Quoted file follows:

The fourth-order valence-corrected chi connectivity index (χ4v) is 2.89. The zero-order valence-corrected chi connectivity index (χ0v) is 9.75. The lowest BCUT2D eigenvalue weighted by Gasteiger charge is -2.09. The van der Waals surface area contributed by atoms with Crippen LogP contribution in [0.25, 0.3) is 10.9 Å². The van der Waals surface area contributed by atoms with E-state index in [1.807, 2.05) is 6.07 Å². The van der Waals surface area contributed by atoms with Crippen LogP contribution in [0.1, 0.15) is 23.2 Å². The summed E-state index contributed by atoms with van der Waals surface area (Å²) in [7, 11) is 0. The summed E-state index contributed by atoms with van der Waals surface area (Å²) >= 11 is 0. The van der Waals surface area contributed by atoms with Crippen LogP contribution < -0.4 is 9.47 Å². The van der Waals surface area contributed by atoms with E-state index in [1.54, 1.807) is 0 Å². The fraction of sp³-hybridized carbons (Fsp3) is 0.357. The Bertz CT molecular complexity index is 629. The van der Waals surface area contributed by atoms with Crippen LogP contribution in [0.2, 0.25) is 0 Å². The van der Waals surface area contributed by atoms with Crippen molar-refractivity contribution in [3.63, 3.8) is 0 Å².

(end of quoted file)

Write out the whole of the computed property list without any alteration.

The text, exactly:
The fourth-order valence-corrected chi connectivity index (χ4v) is 2.89. The zero-order valence-corrected chi connectivity index (χ0v) is 9.75. The lowest BCUT2D eigenvalue weighted by Gasteiger charge is -2.09. The van der Waals surface area contributed by atoms with Crippen LogP contribution in [0.25, 0.3) is 10.9 Å². The van der Waals surface area contributed by atoms with E-state index in [1.807, 2.05) is 6.07 Å². The van der Waals surface area contributed by atoms with Crippen LogP contribution in [0.1, 0.15) is 23.2 Å². The summed E-state index contributed by atoms with van der Waals surface area (Å²) in [7, 11) is 0. The summed E-state index contributed by atoms with van der Waals surface area (Å²) >= 11 is 0. The van der Waals surface area contributed by atoms with Crippen LogP contribution < -0.4 is 9.47 Å². The van der Waals surface area contributed by atoms with E-state index in [1.54, 1.807) is 0 Å². The fraction of sp³-hybridized carbons (Fsp3) is 0.357. The Bertz CT molecular complexity index is 629. The van der Waals surface area contributed by atoms with Crippen LogP contribution in [0.2, 0.25) is 0 Å². The van der Waals surface area contributed by atoms with Crippen molar-refractivity contribution in [3.63, 3.8) is 0 Å².